Disbursements VAT case for law firms – Frequently Asked Questions

Following on from our briefing note released in September on the recent ruling issued by the First Tier Tribunal on the Brabners case, we have received various queries on the subject. For reference, a copy of that briefing note can be found here

To ensure that the answers to these queries are available to all, this second briefing note addresses those frequently asked questions.

1.  Does the ruling extend to all types of searches, including the exempt elements of Local Authority searches and searches made on the Land Registry site?

From a review of the commentary made by the First Tier Tribunal judge it would appear that his view is that this ruling extends to all searches.  However the actual decision only references electronic searches.

Until further comment is made by HMRC and/or The Law Society, it is unclear as to whether the decision does extend to non-electronic searches or not.

As there is the threat of HMRC looking to assess for an under-declaration of VAT historically, it may therefore be prudent to apply VAT to all search fee recharges, until the position is clarified. 

2.  If a third party, such as counsel, includes a charge for searches on their invoice without charging VAT, if this is then re-charged on, should VAT be added?

Our view here would be yes, VAT should be charged on the full cost incurred from the third party, including any non-vatable disbursement charged.

Going forward, as a result of this ruling, it is likely that the third parties will also now be required to account for VAT on the recharge of the search fee.

3.  Could we separate our costs and account for VAT only on the charge for reporting on the search results, with the actual search fee remaining as a non-vatable disbursement?

Based on the decision of the case, it would appear that HMRC would argue that the supply from the search provider is then being used by the law firm in order to provide advisory services to their clients. 

Therefore in the first instance, the law firm is the recipient of the supply rather than the ultimate customer.  Due to this the onward supply cannot be treated as a disbursement and therefore must have VAT applicable to it.

4.  Where VAT has been charged on the search fees, can we still treat this as a disbursement rather than a vatable recharge?

Our advice here would be to treat this as a vatable recharge rather than a disbursement.  You can recover the input VAT incurred and the re-charge this on as output VAT.  This would then allow any commercial VAT registered customers to potentially recover the VAT charged to them, whereas treating the search fees as a disbursement would take away this possibility.

5.  Are Land Registration fees which are paid on behalf of the client to HM Land Registry to get titles registered subject to the same VAT issue?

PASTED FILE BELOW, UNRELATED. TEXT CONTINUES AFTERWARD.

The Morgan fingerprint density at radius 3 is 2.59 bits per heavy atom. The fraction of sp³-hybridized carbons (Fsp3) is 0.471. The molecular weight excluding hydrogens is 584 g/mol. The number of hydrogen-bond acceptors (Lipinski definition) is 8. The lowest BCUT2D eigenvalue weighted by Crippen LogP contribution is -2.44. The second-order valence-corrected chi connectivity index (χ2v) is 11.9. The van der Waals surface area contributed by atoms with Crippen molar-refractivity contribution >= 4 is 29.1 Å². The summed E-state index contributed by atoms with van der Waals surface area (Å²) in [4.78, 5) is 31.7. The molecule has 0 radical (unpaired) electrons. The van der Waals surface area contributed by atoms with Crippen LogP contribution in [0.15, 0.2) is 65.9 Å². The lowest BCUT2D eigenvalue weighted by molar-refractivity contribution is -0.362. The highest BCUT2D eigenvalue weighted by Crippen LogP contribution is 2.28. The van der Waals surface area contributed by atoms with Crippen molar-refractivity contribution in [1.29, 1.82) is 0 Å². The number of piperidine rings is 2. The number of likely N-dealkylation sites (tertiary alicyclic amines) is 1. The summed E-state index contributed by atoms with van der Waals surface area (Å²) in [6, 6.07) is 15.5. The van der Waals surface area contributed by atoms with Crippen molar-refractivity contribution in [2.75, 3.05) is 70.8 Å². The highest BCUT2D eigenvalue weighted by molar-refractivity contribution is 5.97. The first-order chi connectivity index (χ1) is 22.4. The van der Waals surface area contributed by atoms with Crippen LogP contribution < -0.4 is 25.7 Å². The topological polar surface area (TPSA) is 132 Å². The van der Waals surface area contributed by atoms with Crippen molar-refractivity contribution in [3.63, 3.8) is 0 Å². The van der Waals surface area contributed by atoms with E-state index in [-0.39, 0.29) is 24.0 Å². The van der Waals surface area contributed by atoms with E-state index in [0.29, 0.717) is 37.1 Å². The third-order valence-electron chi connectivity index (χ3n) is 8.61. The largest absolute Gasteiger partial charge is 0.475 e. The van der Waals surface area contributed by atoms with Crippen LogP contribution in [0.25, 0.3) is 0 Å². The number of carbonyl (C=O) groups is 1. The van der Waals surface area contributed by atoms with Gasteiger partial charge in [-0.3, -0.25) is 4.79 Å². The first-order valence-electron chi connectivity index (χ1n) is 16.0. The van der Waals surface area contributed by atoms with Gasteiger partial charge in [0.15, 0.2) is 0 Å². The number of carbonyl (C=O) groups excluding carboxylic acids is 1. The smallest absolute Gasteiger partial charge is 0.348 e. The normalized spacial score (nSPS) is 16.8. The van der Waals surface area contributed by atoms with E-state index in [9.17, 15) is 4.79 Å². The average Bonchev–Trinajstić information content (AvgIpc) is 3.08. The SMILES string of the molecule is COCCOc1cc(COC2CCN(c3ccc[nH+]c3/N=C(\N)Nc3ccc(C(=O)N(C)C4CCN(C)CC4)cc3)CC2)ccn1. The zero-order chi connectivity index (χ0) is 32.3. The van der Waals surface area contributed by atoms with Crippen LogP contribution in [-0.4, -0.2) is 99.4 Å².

At this point there is no indication that this ruling will extend to these costs and these should therefore continue to be treated in the same manner as they have been historically.

We will however consider this further once The Law Society has commented on the decision to see if there are any changes to this view.

6.  What are the conditions that need to be satisfied to allow a transaction to be treated as a disbursement?

There are eight conditions that all need to be met to allow a payment to be treated as a disbursement, as follows:

  • you paid the supplier on your customer’s behalf and acted as the agent of your customer
  • your customer received, used or had the benefit of the goods or services you paid for on their behalf
  • it was your customer’s responsibility to pay for the goods or services, not yours
  • you had permission from your customer to make the payment
  • your customer knew that the goods or services were from another supplier, not from you
  • you show the costs separately on your invoice
  • you pass on the exact amount of each cost to your customer when you invoice them
  • the goods and services you paid for are in addition to the cost of your own services

7.  If HMRC were to look to assess for historic VAT, how far back can they go?

For non-deliberate errors HMRC are entitled to go back four years.  As this is an output VAT error, as at today’s date of 28th September 2017, HMRC could go back as far as the quarter ending 30th September 2013 to assess for any perceived errors.

8.  What can be done about the historic position?

Until further guidance is received from The Law Society on the matter, we would not suggest that any disclosures for potential historic underpayments are made.

It would however be wise to begin reviewing your position and identifying any potential exposure.

9.  What can I do to protect myself?

As there is now a heightened expectation that HMRC will look to target law firms for VAT inspections, it would be advisable to consider a VAT healthcheck review of your business to ensure that all areas of your VAT accounting are compliant.

A health check review is a service offered by Armstrong Watson, and would be completed by an ex-HMRC officer, who after 39 years of service with HMRC, has the ability to give a unique insight into the other areas that HMRC may look to focus a review upon.

If you'd like more information about health check reviews, please get in touch

Contact us

If you like this article and would like our FREE updates sent straight to your inbox then subscribe to our monthly newsletter


Get in touch

To find out more about how we can help you or your business, call us on 0808 144 5575 and speak to a member of our team. Alternatively use our contact form to send us a message or arrange a callback.

CALL 0808 144 5575


Contact Us